-    Difficulty: Moderate/challenging in places

-    Starts/ends: Poldue Downs

-    Parking: Poldue Downs car park

-    Landmarks: Highest point on Bodmin Moor, 360 degree views


This walk is all about rugged moorland and incredible views from the highest point on Bodmin Moor.

Starting off climbing to the summit of Rough Tor, you’ll continue along to Showery Tor (hopefully without any showers), where you can stop for a picnic with a view. 

It’s then downhill for a short reprieve before climbing up to the heights of Brown Willy, a mere 420 metres above sea level. At the top, it’s time for a breather so whip out a flask of tea and a wedge of cake before heading back to the car.

After your stomp, why not wind down at the Jamaica Inn, a famous smuggler’s inn that found fame in one of Daphne du Maurier’s novels.

While this is a great walk for dogs, they must be on leads between 1 March and 31 July when ground-nesting birds will be breeding.

View holiday cottages on Bodmin Moor.


Explore all that North Cornwall has to offer in our complete guide.  

South Cornwall

Hall Walk FoweyFowey Hall Walk

-    Distance: 4 miles

-    Time: Allow 2 hours 30 minutes

-    Difficulty rating: Moderate

-    Starts/ends: Bodinnick slipway

-    Parking: Bodinnick car park

-    Landmarks: Ancient port towns of Fowey and Polruan


More interested in woodlands and creeks? This partially wooded circular walk is dog friendly with a fair few steep climbs and a ferry ride. It's worth noting that public toilets are a rarity on this one. 

To start, either head to Fowey and catch the ferry over to Bodinnick or head straight there. From the slipway, walk up past the Old Ferry Inn and you'll find a slender footpath with a sign saying Hall Walk. You’re walking along a real piece of history here; this footpath dates back to at least the 16th century. Follow this to the 'Q' memorial, which celebrates the novelist Sir Arthur Quiller-Couch. 

From here you'll walk alongside the northern bank of Pont Pill and through the woods. Continue along into the tiny quayside hamlet of Pont, where you'll cross a wooden bridge before heading toward Polruan. Once there, explore this ancient fishing village before hopping aboard the ferry back to Fowey where you're surely deserving of something tasty.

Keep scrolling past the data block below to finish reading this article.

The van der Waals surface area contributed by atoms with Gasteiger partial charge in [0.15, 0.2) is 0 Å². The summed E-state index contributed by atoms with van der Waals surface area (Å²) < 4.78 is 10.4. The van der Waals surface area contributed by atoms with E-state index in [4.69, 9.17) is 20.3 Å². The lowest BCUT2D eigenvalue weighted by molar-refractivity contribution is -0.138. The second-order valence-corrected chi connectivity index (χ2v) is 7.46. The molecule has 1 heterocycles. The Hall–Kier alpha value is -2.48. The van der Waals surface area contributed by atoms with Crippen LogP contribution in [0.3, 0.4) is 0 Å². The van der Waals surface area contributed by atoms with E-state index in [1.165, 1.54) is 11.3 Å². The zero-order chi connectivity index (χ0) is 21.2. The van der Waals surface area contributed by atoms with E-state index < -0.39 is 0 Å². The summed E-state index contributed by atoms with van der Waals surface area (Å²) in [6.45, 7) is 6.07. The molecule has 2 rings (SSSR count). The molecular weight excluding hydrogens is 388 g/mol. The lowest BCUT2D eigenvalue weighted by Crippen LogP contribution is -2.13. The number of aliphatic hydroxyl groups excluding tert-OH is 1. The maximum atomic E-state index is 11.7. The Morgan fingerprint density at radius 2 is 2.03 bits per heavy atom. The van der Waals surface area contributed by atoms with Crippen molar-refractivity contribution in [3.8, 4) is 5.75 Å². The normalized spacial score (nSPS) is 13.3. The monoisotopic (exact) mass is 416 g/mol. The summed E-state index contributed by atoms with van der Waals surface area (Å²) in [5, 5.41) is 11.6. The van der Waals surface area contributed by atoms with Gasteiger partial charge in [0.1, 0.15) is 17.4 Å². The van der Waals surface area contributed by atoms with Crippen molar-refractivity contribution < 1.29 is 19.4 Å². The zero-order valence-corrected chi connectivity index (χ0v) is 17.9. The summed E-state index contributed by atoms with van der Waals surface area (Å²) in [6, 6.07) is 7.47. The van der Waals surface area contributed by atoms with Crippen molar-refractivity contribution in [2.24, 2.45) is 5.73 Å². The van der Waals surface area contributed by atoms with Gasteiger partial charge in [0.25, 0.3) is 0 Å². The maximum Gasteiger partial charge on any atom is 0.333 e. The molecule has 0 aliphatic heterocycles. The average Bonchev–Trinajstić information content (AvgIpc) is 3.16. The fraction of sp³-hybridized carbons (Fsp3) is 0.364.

View holiday cottages in Fowey.


Looe to Talland Bay walkLooe

-    Distance: 5 miles

-    Time: Allow 3 hours

-    Difficulty rating: Moderate/strenuous

-    Starts/ends: Talland Bay car park/East Looe

-    Parking: Talland Bay car park

-    Landmarks: 6th Century Giant’s Hedge


If you're up for a short and sweet challenge, look no further than this 5 miler. It might not sound too long, but be warned: it's rough and steep in places.

Start in Talland Bay, where you can park up, use the public toilets and grab a coffee from the Talland Bay Beach Cafe before joining the coast path. After a while, you'll arrive at Portnadler Bay Viewpoint and the scenic Portnadler Bay, a slender sand and shingle dog friendly beach with rockpools.

Head back on the path and just before you arrive at the first houses near Looe, you'll see Looe Island, which is a haven for wildlife and well worth a boat trip.

Head down the coast path into West Looe, before taking the bridge across into the bustling centre of East Looe where you can head to the dog friendly Daisy's Café for a cracking fry-up in retro surroundings.

View holiday cottages in Looe.


Saint’s Way walkFowey

-    Distance: 27 miles

-    Time: Allow 12-15 hours (2-3 days)

-    Difficulty rating: Moderate/strenuous

-    Starts/ends: St Petroc’s Church, Padstow/Fowey

-    Parking: Padstow Harbour Commissioners car park

-    Landmarks: Helman Tor and countless historical sites, religious connections and standing stones


If you're a keen walker on the search for a new mission, consider the Saint's Way. This epic 27-mile journey follows what is believed to have been a route ancient Celtic missionaries favoured when they left Ireland and Wales for Santiago de Compostela in Spain.

This walk, well signed with Celtic cross markers, passes through the centre of Cornwall making it an ideal route for anyone keen to explore the less trodden inland parts of the county. As you pass through parishes, there are plenty of opportunities to refuel with pasties, cream teas or a hearty pub meal. There are lots of dog friendly options too, if your four-legged friend is fit enough to handle 27 miles of course.

Given its considerable length, many walkers choose to split it in two and stop overnight in Bodmin. If 27 miles in a day sounds too much like hard work for a holiday, check out holiday cottages around Bodmin.

View holiday cottages in Padstow and Fowey.


Discover more of South Cornwall in our guide.

West Cornwall

The Lizard Coastal walkKynance cove

-    Distance: 7 miles

-    Time: Allow 3 hours

-    Difficulty rating: Challenging